The Faculty of Science at McMaster University is no stranger to milestones and achievements. It brings us great pleasure to highlight our most recent milestone, the celebration of 25 years of excellence in the Life Sciences.
Since its initial offering, the Faculty of Science has conferred 6,747 degrees in the Life Sciences, making this our largest scientific community.
The undergraduate Life Sciences programs provide students with the opportunity to study topics in human health, aging and disease. The curriculum is organized under the categories of knowledge translation, communication, experiential learning, and research skills. Our programs are unique in their incorporation of community-based projects and experiential opportunities that link learning in the classroom to real world challenges.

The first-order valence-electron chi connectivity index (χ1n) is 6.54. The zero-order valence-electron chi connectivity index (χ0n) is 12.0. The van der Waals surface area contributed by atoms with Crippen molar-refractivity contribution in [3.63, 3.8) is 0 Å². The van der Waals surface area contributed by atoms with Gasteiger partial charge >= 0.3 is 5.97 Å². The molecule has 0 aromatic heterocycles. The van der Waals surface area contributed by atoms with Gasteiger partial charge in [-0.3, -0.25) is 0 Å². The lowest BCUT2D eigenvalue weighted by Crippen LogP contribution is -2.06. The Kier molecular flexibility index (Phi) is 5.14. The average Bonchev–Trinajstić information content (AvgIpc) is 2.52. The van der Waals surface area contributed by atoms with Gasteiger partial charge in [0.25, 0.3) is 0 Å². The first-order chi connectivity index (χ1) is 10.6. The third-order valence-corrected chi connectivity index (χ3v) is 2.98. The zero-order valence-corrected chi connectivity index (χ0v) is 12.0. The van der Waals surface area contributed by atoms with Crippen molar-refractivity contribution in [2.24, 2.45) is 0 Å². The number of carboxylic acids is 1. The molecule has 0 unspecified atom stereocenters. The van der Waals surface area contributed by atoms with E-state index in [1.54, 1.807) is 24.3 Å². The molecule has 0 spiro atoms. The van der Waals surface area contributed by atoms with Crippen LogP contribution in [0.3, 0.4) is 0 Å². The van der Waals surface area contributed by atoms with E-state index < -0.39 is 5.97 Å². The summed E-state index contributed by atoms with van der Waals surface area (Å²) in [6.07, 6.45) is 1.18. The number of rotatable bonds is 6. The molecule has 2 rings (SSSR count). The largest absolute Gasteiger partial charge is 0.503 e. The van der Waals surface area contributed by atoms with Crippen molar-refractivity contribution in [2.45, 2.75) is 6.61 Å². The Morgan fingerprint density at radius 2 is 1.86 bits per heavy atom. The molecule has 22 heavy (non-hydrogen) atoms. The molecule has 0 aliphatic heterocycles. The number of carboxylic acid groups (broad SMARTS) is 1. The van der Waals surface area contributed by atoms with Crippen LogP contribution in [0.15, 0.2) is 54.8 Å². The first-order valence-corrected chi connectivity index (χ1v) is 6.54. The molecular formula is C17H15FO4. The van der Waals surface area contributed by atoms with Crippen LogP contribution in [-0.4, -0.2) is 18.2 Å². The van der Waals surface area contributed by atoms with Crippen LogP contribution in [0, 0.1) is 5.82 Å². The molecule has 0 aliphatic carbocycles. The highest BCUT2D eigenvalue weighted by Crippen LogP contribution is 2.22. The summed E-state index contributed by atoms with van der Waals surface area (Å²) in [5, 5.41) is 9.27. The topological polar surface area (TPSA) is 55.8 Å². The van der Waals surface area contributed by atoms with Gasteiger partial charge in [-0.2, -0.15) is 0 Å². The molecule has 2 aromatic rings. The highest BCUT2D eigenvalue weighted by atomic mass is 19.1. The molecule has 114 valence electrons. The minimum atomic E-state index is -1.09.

The programs sit in the School of Interdisciplinary Science and include the Honours Life Sciences, the Bachelor of Life Sciences, and the Honours Life Sciences Co-op programs. We also offer limited enrollment, interdisciplinary and interdepartmental specializations in Origins of Disease and Sensory Motor Systems.
The positive impact of the Life Sciences community is far-reaching, with our students finding great success in a wide range of sectors including research, academia, public service, and private industry.
To help mark this milestone, we are featuring and reflecting on the experiences of our faculty, current students, and alumni.
We hope you enjoy listening to their stories and look forward to the stories that will be shaped in the years to come.
Dr. Ana Tomljenovic- Berube
Program Coordinator, Life Sciences Program